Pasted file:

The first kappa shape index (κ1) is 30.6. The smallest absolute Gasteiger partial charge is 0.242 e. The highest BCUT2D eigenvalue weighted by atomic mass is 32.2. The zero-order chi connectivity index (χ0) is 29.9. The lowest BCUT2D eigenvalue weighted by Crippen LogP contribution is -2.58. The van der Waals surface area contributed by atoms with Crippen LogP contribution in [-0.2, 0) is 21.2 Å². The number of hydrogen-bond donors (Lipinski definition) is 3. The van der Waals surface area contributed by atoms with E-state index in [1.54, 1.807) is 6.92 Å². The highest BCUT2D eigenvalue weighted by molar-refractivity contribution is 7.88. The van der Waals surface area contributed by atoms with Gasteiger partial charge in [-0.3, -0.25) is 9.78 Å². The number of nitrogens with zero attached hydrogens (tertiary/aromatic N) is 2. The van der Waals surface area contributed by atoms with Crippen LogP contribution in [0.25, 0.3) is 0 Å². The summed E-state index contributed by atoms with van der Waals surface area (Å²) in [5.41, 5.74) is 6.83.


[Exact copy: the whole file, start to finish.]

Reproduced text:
The first kappa shape index (κ1) is 30.6. The smallest absolute Gasteiger partial charge is 0.242 e. The highest BCUT2D eigenvalue weighted by atomic mass is 32.2. The zero-order chi connectivity index (χ0) is 29.9. The lowest BCUT2D eigenvalue weighted by Crippen LogP contribution is -2.58. The van der Waals surface area contributed by atoms with Crippen LogP contribution in [-0.2, 0) is 21.2 Å². The number of hydrogen-bond donors (Lipinski definition) is 3. The van der Waals surface area contributed by atoms with E-state index in [1.54, 1.807) is 6.92 Å². The highest BCUT2D eigenvalue weighted by molar-refractivity contribution is 7.88. The van der Waals surface area contributed by atoms with Gasteiger partial charge in [-0.3, -0.25) is 9.78 Å². The number of nitrogens with zero attached hydrogens (tertiary/aromatic N) is 2. The van der Waals surface area contributed by atoms with Crippen LogP contribution in [0.25, 0.3) is 0 Å². The summed E-state index contributed by atoms with van der Waals surface area (Å²) in [5.41, 5.74) is 6.83.